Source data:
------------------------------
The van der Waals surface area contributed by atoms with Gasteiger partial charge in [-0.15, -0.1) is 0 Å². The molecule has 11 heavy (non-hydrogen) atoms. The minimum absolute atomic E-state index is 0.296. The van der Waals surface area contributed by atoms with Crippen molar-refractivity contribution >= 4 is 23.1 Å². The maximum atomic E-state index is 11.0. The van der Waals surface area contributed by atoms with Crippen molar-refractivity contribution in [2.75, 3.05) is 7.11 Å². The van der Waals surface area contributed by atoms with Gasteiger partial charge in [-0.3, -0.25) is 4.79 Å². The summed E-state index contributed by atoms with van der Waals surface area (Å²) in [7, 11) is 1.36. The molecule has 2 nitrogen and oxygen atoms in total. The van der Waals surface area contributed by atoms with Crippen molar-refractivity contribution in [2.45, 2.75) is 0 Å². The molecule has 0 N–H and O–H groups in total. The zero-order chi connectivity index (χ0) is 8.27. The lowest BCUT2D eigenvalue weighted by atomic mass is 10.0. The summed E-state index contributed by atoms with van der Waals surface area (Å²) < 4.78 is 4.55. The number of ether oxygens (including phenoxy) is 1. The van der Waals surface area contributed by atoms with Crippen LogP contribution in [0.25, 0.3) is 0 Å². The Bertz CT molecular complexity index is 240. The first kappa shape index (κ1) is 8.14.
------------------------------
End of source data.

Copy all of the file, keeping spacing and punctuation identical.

The van der Waals surface area contributed by atoms with Gasteiger partial charge in [-0.15, -0.1) is 0 Å². The molecule has 11 heavy (non-hydrogen) atoms. The minimum absolute atomic E-state index is 0.296. The van der Waals surface area contributed by atoms with Crippen molar-refractivity contribution >= 4 is 23.1 Å². The maximum atomic E-state index is 11.0. The van der Waals surface area contributed by atoms with Crippen molar-refractivity contribution in [2.75, 3.05) is 7.11 Å². The van der Waals surface area contributed by atoms with Gasteiger partial charge in [-0.3, -0.25) is 4.79 Å². The summed E-state index contributed by atoms with van der Waals surface area (Å²) in [7, 11) is 1.36. The molecule has 2 nitrogen and oxygen atoms in total. The van der Waals surface area contributed by atoms with Crippen molar-refractivity contribution in [2.45, 2.75) is 0 Å². The molecule has 0 N–H and O–H groups in total. The zero-order chi connectivity index (χ0) is 8.27. The lowest BCUT2D eigenvalue weighted by atomic mass is 10.0. The summed E-state index contributed by atoms with van der Waals surface area (Å²) < 4.78 is 4.55. The number of ether oxygens (including phenoxy) is 1. The van der Waals surface area contributed by atoms with Crippen LogP contribution in [0.25, 0.3) is 0 Å². The Bertz CT molecular complexity index is 240. The first kappa shape index (κ1) is 8.14.